Researchers from the MassGeneral Institute for Neurodegenerative Disease (MGH-MIND) have identified a new strategy for removing the abnormal protein that causes Huntington’s disease (HD) from brain cells. This finding may help lead to ways to slow the progression of the devastating neurological disorder. In a study, researchers describe how altering the mutated form of the huntingtin protein appears to accelerate its breakdown and removal through normal cellular processes.
‘One of the major challenges of research into neurodegenerative disorders like Huntington’s, Alzheimer’s and Parkinson’s diseases – all of which involve accumulation of proteins within the brain – has been how to activate degradation machinery that only removes the disease-causing proteins and leaves normal proteins untouched,’ says Dimitri Krainc, MD, PhD, of MGH-MIND, who led the study. ‘We identified a mechanism whereby modification of the disease-causing protein itself facilitates the cell’s method of digesting and recycling the mutant protein.’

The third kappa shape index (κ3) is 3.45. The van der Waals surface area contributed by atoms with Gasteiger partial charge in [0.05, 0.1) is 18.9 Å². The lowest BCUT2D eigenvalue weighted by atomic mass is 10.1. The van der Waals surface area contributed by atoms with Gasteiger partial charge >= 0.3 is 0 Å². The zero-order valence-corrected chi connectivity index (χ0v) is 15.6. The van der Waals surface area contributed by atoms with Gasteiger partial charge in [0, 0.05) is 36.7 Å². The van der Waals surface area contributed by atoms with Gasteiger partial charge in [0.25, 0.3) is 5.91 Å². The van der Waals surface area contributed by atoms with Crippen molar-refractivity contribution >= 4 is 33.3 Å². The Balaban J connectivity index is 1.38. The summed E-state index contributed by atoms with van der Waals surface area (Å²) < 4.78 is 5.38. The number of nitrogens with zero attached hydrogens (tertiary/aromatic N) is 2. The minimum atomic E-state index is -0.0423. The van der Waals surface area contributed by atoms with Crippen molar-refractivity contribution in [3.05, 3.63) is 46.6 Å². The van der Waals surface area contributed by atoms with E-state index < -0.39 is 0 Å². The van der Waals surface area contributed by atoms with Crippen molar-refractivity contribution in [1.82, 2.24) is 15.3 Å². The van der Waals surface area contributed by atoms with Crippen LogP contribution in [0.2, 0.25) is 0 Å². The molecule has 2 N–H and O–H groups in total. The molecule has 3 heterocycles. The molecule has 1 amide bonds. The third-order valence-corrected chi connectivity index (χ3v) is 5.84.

HD is an inherited disorder in which deposits in the brain of the abnormal huntingtin protein lead to degeneration and death of brain cells. The MGH-MIND team found that a standard protein modification process called acetylation appears to flag mutant huntingtin molecules for removal from brain cells without affecting the normal version of the protein. In both cellular and animal models, acetylation of mutant huntingtin also improved neuronal function and prevented neurodegeneration.
Release Date: April 10, 2009
Source: Massachusetts General Hospital